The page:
The courses in this learning community will explore perspectives in the natural sciences, the social sciences, and the humanities, asking how representations of our world can be both matters of fact and matters of fiction.

Patty DeWinstanley, DeSales Harrison, and Todd Ganson collaborate in Matters of Fact, Matters of Fiction cluster. Photo credit: Jennifer Manna

Matters of Fact, Matters of Fiction

Offered fall 2017
Open to first-year students

What do debates about free will, the waggle-dance of honey bees, and a poem by Sylvia Plath have in common? They each invite questions about how we represent the world around us and within our minds. The courses in this learning community will treat some of these questions from perspectives in the natural sciences, the social sciences, and the humanities, asking how representations of our world can be both matters of fact and matters of fiction.

• The Science of Thinking about Thinking will explore how the disciplines of anthropology, computer science, neuroscience, psychology, and philosophy can work together to understand consciousness, free will, and creativity.

• Representation and Reality will investigate the ways in which human and non-human animals make and exchange representations about inner and outer states of affairs.

• Objects and Apparitions will ask how lyric poems can seem at once fictional and factual, objective and subjective.

Each course will seek to build the skills and expertise appropriate to its own methods, but will assume that no full account of our central questions can be made without understanding how other disciplines approach these problems.

PHIL 209 and either FYSP 044 or FYSP 084 are required for enrollment in the learning community.


Instructors

Course instructors for this learning community are Professor of Psychology Patty DeWinstanley, Associate Professor of English DeSales Harrison, and Professor of Philosophy Todd Ganson.

Matters of Fact, Matters of Fiction will help students use their skills and subject knowledge to understand how other disciplines approach these problems.

Representation and Reality

Todd Ganson, instructor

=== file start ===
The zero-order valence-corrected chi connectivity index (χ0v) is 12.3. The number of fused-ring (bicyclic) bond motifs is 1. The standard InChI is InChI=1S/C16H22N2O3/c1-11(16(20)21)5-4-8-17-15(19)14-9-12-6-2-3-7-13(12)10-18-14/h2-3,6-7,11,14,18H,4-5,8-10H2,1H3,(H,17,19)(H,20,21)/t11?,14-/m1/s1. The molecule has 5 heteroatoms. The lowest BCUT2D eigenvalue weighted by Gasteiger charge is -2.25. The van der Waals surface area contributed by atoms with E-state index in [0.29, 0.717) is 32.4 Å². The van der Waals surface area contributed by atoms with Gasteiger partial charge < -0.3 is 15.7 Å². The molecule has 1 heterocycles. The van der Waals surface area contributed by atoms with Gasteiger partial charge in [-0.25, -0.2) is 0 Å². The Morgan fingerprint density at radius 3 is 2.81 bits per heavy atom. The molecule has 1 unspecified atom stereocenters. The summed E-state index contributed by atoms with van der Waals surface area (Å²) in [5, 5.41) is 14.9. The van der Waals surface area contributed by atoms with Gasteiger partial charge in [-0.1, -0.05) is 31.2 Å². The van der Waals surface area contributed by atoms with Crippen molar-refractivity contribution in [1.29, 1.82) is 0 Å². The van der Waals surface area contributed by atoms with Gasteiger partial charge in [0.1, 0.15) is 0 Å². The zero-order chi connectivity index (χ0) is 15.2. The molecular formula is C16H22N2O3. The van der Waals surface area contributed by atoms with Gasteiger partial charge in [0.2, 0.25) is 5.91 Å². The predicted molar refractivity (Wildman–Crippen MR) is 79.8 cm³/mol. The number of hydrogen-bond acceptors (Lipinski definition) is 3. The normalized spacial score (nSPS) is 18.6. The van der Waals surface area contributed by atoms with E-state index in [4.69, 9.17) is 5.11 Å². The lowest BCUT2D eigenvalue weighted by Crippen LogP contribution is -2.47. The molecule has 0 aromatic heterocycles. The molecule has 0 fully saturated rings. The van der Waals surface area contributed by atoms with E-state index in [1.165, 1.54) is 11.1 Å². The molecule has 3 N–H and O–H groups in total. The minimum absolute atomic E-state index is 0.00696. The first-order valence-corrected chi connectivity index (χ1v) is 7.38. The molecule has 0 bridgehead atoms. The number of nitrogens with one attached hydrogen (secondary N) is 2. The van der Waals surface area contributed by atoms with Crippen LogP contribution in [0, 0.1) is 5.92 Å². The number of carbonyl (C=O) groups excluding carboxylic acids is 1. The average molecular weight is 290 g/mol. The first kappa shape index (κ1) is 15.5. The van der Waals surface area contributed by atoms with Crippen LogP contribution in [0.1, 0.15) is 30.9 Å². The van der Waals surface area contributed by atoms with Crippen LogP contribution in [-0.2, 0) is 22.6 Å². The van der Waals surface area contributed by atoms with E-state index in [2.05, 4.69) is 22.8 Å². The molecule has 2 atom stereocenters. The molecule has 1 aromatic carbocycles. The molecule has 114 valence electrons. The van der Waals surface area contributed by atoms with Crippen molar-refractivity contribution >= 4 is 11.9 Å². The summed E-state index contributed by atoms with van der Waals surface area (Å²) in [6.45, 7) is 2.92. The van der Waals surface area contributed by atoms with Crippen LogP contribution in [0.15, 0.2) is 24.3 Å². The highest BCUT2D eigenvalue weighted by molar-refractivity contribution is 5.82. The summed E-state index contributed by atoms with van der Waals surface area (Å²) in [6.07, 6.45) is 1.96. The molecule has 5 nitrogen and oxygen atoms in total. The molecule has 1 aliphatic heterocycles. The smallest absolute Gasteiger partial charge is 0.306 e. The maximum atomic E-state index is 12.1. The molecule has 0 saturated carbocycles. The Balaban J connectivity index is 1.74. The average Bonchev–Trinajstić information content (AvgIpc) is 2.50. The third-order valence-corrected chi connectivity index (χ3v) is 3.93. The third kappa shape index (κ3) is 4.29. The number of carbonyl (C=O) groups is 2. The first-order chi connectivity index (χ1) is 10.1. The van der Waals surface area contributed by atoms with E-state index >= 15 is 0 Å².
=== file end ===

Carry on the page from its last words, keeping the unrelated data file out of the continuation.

PHIL 209 Representation and Reality
Meets Monday, Wednesday, and Friday, 11 am, 4 credit hours; enrollment limit 30.

Required as a part of  Matters of Fact, Matters of Fiction cluster.

This course explores the notion of representation, which figures centrally in the behavioral sciences and the arts. Scientists routinely explain behavior by determining a creature’s viewpoint on reality—the way the creature represents the world.

How do scientists determine a creature’s subjective point of view and how do they arrive at an objective viewpoint on reality from which representational accuracy can be assessed?

In discussions of art since Plato, representational art has been thought to exploit the boundary between reality and representation, between fact and fiction. How does representational art blur the lines between matters of fact and matters of fiction?

First Year Seminar Program: The Science of Thinking about Thinking

Patty deWinstanley, instructor

First-Year Seminar 084: The Science of Thinking about Thinking 
Meets Tuesday and Thursday, 3 pm, 4 credit hours; enrollment limit 15.

Required as a part of Matters of Fact, Matters of Fiction cluster. Must also enroll in PHIL 209.

Our awareness, understanding, and control of our perceptions, memory, thinking, and reasoning are central to our ability to distinguish between matters of fact and matters of fiction.  Some of the questions that we will consider are the following: What is knowledge? What is consciousness? What is free will?  How much control do we have over our consciousness and our free will?  What is creativity and can we know about and control the processes that lead to creative performance? And, do non-human animals and machines have metacognition?

First Year Seminar Program: Objects and Apparitions

DeSales Harrison, instructor

First-Year Seminar 044: Objects and Apparitions
Meets Monday, Wednesday, and Friday, 10 am, 4 credit hours; enrollment limit 15.

Required as a part of  Matters of Fact, Matters of Fiction cluster. Must also enroll in PHIL 209.

Poems have traditionally understood themselves to be matters of fact and matters of fiction at the same time. The word “poem” comes from the Greek for “made thing.” As a made thing, a poem is an object, but it is also a representation, often of subjective experience.

Because they are works of imagination, we think of them as made up, or fictional. This course considers poetry as a rich domain in which to examine the relation between art objects and subjective experience. What roles will objectivity and subjectivity play as we learn to “make sense” of poems?